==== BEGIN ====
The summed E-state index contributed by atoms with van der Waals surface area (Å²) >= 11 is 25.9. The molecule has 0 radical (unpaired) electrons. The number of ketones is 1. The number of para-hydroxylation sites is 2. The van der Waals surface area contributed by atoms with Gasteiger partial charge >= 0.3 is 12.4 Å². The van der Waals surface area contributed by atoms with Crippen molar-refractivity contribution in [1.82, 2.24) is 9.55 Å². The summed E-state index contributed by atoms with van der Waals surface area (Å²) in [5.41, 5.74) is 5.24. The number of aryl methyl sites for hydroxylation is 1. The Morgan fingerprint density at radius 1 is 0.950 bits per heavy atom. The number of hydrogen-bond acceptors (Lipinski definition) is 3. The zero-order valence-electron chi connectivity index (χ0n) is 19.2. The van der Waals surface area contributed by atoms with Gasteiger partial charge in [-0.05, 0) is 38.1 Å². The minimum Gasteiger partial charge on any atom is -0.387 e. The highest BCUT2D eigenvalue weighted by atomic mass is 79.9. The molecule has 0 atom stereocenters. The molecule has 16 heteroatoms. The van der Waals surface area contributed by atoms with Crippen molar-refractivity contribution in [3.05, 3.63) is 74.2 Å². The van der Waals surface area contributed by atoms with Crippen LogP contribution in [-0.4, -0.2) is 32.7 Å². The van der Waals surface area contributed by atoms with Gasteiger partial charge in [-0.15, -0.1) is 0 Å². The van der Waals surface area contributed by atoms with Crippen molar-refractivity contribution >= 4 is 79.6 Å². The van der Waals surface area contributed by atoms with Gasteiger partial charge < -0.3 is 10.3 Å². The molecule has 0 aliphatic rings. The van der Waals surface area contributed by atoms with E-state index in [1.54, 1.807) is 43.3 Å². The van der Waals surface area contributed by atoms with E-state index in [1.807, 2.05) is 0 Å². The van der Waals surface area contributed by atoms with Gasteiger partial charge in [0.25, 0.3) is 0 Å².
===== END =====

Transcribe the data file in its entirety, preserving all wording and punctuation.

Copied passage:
The summed E-state index contributed by atoms with van der Waals surface area (Å²) >= 11 is 25.9. The molecule has 0 radical (unpaired) electrons. The number of ketones is 1. The number of para-hydroxylation sites is 2. The van der Waals surface area contributed by atoms with Gasteiger partial charge >= 0.3 is 12.4 Å². The van der Waals surface area contributed by atoms with Crippen molar-refractivity contribution in [1.82, 2.24) is 9.55 Å². The summed E-state index contributed by atoms with van der Waals surface area (Å²) in [5.41, 5.74) is 5.24. The number of aryl methyl sites for hydroxylation is 1. The Morgan fingerprint density at radius 1 is 0.950 bits per heavy atom. The number of hydrogen-bond acceptors (Lipinski definition) is 3. The zero-order valence-electron chi connectivity index (χ0n) is 19.2. The van der Waals surface area contributed by atoms with Gasteiger partial charge in [-0.05, 0) is 38.1 Å². The minimum Gasteiger partial charge on any atom is -0.387 e. The highest BCUT2D eigenvalue weighted by atomic mass is 79.9. The molecule has 0 atom stereocenters. The molecule has 16 heteroatoms. The van der Waals surface area contributed by atoms with Crippen molar-refractivity contribution in [3.05, 3.63) is 74.2 Å². The van der Waals surface area contributed by atoms with Crippen LogP contribution in [-0.4, -0.2) is 32.7 Å². The van der Waals surface area contributed by atoms with Gasteiger partial charge in [-0.15, -0.1) is 0 Å². The van der Waals surface area contributed by atoms with Crippen molar-refractivity contribution >= 4 is 79.6 Å². The van der Waals surface area contributed by atoms with Gasteiger partial charge < -0.3 is 10.3 Å². The molecule has 0 aliphatic rings. The van der Waals surface area contributed by atoms with E-state index in [1.54, 1.807) is 43.3 Å². The van der Waals surface area contributed by atoms with E-state index in [1.807, 2.05) is 0 Å². The van der Waals surface area contributed by atoms with Gasteiger partial charge in [0.25, 0.3) is 0 Å².